End-of-life care in nursing homes: Allowing for self-determined dying in a ‘total social institution’

by Eva Soom Ammann
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INCG, Critical Gerontology, Death and Dying, Soom

In Switzerland, as probably in many other Western societies, it is getting more and more common that old people are dying in nursing homes[i]. This is due to the general trend to maintain individual autonomy as long as possible. As a consequence, residents enter nursing homes at an advanced age and with complex multi-morbid conditions, and they usually stay for shorter periods before they die. Thus, while nursing homes still focus on creating home-like settings of living, they are increasingly becoming social institutions of dying. However, the institutions lack full recognition of this role.

The occasion to reflect on this issue emerged in the context of a research program financed by the Swiss National Science Foundation on End-of-Life Care. The intention of the research program was to broadly assess the societal relevance of dying and death in Switzerland and to draw attention to topics and fields that are not well known and/or controversially discussed within society. Together with my colleagues Corina Salis Gross, a social anthropologist who has published one of the rare ethnographies on dying in a nursing home (Salis Gross, 2001), Professor Heinzpeter Znoj and PhD student Gabriela Rauber, we received a grant to do ethnographic fieldwork in two Swiss nursing homes. Our research project “End of Life and Diversity in Nursing Homes” was inspired by the social interactionist classics on dying in hospitals by Glaser & Strauss (1968) and Sudnow (1967); it used the notion of ‘doing death’ – inspired by the concept of ‘doing gender’ (West & Zimmerman, 1987) – and specifically focused on how nursing homes ‘do diversity’ in ‘doing death’.

The aim of the project was to explore the constitution of a nursing home ‘doing death’ within the pluralized context of reflexive modernity (as described by sociologists Anthony Giddens and Ulrich Beck). We have published on ‘death work’ and ‘good death’ (Soom Ammann et al., 2016), the complexities of migrant diversity in care (van Holten & Soom Ammann, 2015), on ‘doing migrant specific death’ (Soom Ammann et al., 2018), and a paper on care worker/care receiver relationships will follow (Rauber et al., submitted). Here, I would like to put a spotlight on one aspect of ‘death work’ illustrating the ‘classical’ contradictions of institutional dying in the ‘new’ dress of present-day high-quality nursing home care in Switzerland.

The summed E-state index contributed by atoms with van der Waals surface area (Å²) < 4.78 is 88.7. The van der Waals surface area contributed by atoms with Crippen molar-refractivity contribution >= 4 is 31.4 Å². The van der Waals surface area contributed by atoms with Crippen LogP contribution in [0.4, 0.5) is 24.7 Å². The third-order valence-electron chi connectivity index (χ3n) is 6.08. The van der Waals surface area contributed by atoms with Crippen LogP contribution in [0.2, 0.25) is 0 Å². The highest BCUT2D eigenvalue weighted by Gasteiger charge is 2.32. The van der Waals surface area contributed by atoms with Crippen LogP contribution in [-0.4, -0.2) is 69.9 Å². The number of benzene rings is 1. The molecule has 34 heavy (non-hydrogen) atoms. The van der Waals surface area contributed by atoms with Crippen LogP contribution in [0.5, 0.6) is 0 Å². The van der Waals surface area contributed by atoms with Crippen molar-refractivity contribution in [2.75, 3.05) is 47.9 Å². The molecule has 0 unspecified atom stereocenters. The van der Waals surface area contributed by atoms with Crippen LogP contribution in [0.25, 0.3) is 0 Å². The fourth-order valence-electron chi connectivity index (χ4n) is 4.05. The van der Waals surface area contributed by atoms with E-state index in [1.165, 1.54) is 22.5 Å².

In recent years, Swiss policy has invested in the elaboration of medical Palliative Care guidelines and the implementation of Palliative Care services, focusing on hospital units, hospices and specialized home care services. Additional to this focus on ‘specialized’ Palliative Care, policy also strives to acknowledge the role of other care providers in palliative and end-of-life situations, including long-term care facilities for the very old. Nursing homes are thus supposed to provide so-called ‘general palliative care services’ in the frame of their standard service provision. However, Palliative Care, as a concept of medical end-of-life care, proposes an ideal of a ‘good death’ focused on dignity, autonomy and self-determination, which is difficult to fulfill in old-age long-term care.

Let me elaborate a bit further on the Palliative Care ideal of self-determined dying and its spreading from specialized services into long-term care institutions. Self-determination is one of the main claims of Palliative Care, whose normative conceptions have been developed in the context of middle-aged, middle-class, white people dying of cancer and AIDS. In these situations, trajectories are considered to be somewhat predictable in time and resources to allow for self-determination in dying. For dying of ‘age-related frailty’ in nursing homes, explicit self-determination can’t be expected, as our research has shown. Allowing for self-determination thus means that professional carers working in nursing homes need to be able to assess what a dying person’s will is and adapt their practices in order to enable self-determination. From a sociological perspective, however, nursing homes are characterized by traits of Goffman’s (1961), ‘total social institution‘. They are struggling with contexts, norms and practices that constrain self-determination of residents, even if the latter would be in a position to act respectively[ii]. So how do contemporary nursing homes in Switzerland handle this contradiction between norms of self-determination and constraints to agency?